A recent partnership with IBM’s Watson will analyze trip data to see how Kone can better optimize travel between floors. We may dismiss elevator rides as less than remarkable, but for Kone, that seems to be the point: making the experience of navigating increasingly dense urban environments as frictionless as possible.
It’s also about the money. Ehrnrooth says Kone—a firm with 50,000 employees that operates in more than 60 countries—sold 158,000 elevators and escalators last year, adding up to net sales of 8.8 billion euros (about $9.4 billion), or about 20 percent of the global market share. Maintenance of the company’s existing base of 1.1 million devices adds even more income. According to Ehrnrooth’s estimates, the company sells more than one elevator or escalator every minute during the working week, a figure that’s poised to rise.
“Every day, 200,000 people around the world move into cities,” he says. “And in many countries, people are marrying later, forming families later, living alone in the city for a longer period of time and deciding not to move into suburbs.”
In other words, in a century set to be one of growing urban populations, it’s good to be an elevator maker.
During part of the visit, I’m given the chance to stand on top of an elevator cab as it inches up and down, running at what Antti Hoppania, the research and development director, tells me is “maintenance speed.” I can see the UltraRope in front of me—a series of thin black straps, each roughly 1.5 centimeters thick—slowly hoist the elevator, steadied by a series of guardrails lining the test shaft. It’s much sleeker, and 90 percent lighter, than the coiled-steel ropes traditionally used in elevator systems.
UltraRope isn’t a new technology. In 2013, the Marina Bay Sands Casino in Singapore opened with an UltraRope system, and it’s been refined ever since. But by far the most high-profile example of the technology will be the Jeddah Tower, which the company hopes will serve as a massive ad for the new technology.
According to Peter A. Weismantle, director of supertall building technology at Adrian Smith + Gordon Gill Architecture, the firm that designed the Jeddah Tower, UltraRope came along at the right time.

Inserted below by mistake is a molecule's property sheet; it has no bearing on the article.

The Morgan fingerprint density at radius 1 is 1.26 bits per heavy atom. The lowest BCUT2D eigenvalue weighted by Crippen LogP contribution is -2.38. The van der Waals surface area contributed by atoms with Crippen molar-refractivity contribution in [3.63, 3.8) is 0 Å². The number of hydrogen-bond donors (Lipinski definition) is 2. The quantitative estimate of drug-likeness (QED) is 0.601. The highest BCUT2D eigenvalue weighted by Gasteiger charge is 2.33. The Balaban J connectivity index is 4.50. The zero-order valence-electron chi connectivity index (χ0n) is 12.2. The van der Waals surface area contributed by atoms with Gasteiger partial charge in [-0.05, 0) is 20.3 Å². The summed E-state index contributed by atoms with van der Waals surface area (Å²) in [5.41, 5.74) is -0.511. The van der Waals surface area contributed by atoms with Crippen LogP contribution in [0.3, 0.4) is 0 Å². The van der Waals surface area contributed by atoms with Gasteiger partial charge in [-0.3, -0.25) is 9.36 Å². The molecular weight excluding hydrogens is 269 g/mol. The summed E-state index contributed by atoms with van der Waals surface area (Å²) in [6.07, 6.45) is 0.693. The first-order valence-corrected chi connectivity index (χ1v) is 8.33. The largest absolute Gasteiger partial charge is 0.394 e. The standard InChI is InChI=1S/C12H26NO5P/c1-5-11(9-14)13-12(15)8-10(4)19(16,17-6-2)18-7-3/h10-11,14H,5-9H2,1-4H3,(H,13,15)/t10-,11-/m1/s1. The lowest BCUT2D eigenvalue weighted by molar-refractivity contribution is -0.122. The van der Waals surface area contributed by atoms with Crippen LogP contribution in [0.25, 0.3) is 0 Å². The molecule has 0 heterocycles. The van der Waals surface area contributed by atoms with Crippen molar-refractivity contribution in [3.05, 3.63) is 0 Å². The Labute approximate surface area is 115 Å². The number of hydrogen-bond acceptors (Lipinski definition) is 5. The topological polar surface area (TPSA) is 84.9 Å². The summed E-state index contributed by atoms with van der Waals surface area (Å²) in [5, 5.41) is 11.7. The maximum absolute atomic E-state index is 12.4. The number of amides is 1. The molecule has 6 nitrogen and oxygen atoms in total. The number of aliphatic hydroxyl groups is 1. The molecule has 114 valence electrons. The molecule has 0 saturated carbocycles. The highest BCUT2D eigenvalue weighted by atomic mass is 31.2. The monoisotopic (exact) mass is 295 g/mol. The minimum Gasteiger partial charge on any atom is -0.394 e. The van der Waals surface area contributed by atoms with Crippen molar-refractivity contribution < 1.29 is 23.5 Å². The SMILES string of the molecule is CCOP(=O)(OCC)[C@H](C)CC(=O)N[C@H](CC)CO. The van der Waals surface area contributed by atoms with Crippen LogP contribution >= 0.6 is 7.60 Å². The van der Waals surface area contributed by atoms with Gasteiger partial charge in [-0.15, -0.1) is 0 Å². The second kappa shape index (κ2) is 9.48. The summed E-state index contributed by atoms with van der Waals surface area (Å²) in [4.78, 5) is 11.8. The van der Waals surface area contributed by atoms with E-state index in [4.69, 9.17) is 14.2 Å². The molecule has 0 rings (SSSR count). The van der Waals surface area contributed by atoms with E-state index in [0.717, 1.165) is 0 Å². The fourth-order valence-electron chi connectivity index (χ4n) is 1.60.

The firm, known for its boundary-pushing design, had already stretched the limits of existing technology. The service elevator on the Burj Khalifa—the current tallest building in the world—which runs nearly 1,700 feet tall (one and a half Willis Towers), pushed it even further.
“I have to hand it to Kone, because they saw that we’re in this new age of the supertall building, and there’s a need,” he says. “That’s what pushes the technology.”
Weismantle says that UltraRope, which will be used in the Jeddah Tower’s 59 elevators, helps cut down the size and weight needed for elevators, allows for quicker rides, and makes it easier to build taller structures. In an era of ultrathin towers, such as the designer residential buildings on New York City’s Billionaire’s Row, technology that can save space is welcome.
Other technology on the horizon seeks to make a similar impact on building construction and urban design. One of Kone’s competitors, ThyssenKrupp, is currently erecting a test tower in Rottweil, Germany, to showcase their new MULTI system. A series of elevators cabs that runs on a maglev system, this underdevelopment technology would allow multiple cabs to run in the same elevator shaft, making the task of moving crowds through a building more efficient. The technology even promises to allow for vertical and horizontal travel.
Thomas Felis, the vice president of innovation for ThyssenKrupp Elevator Americas, believes the technology can free architects and designers from the big-box model of skyscrapers and towers and lead to more efficient building designs.
“I think we’ll see more unique, efficient city design,” he says. “The use of space in cities will only become more and more important.”
In an age of rapid urbanization, denser blocks and taller buildings will add to the challenge of moving people throughout cities. Weismantle says that plenty of technical challenges stand in the way of building up. The impact of wind on taller and taller structures requires more deft, technical designs that “confuse the wind” and prevent sudden movements. Safety and evacuation become more complex as architects aspire upwards, and supertalls, by their very nature, size, and large footprint on the ground, raise the question of economic feasibility and environmental sustainability.
But one of the most vexing challenges, Weismantle says, is recognizing that it’s not ideal to “isolate human beings in cubes in the sky.” Designers and architects need to find ways to introduce the public space into the higher realm. Perhaps as better, faster, and more efficient elevators help buildings go higher, they can also help make it easier for high-rise dwellers to stay grounded.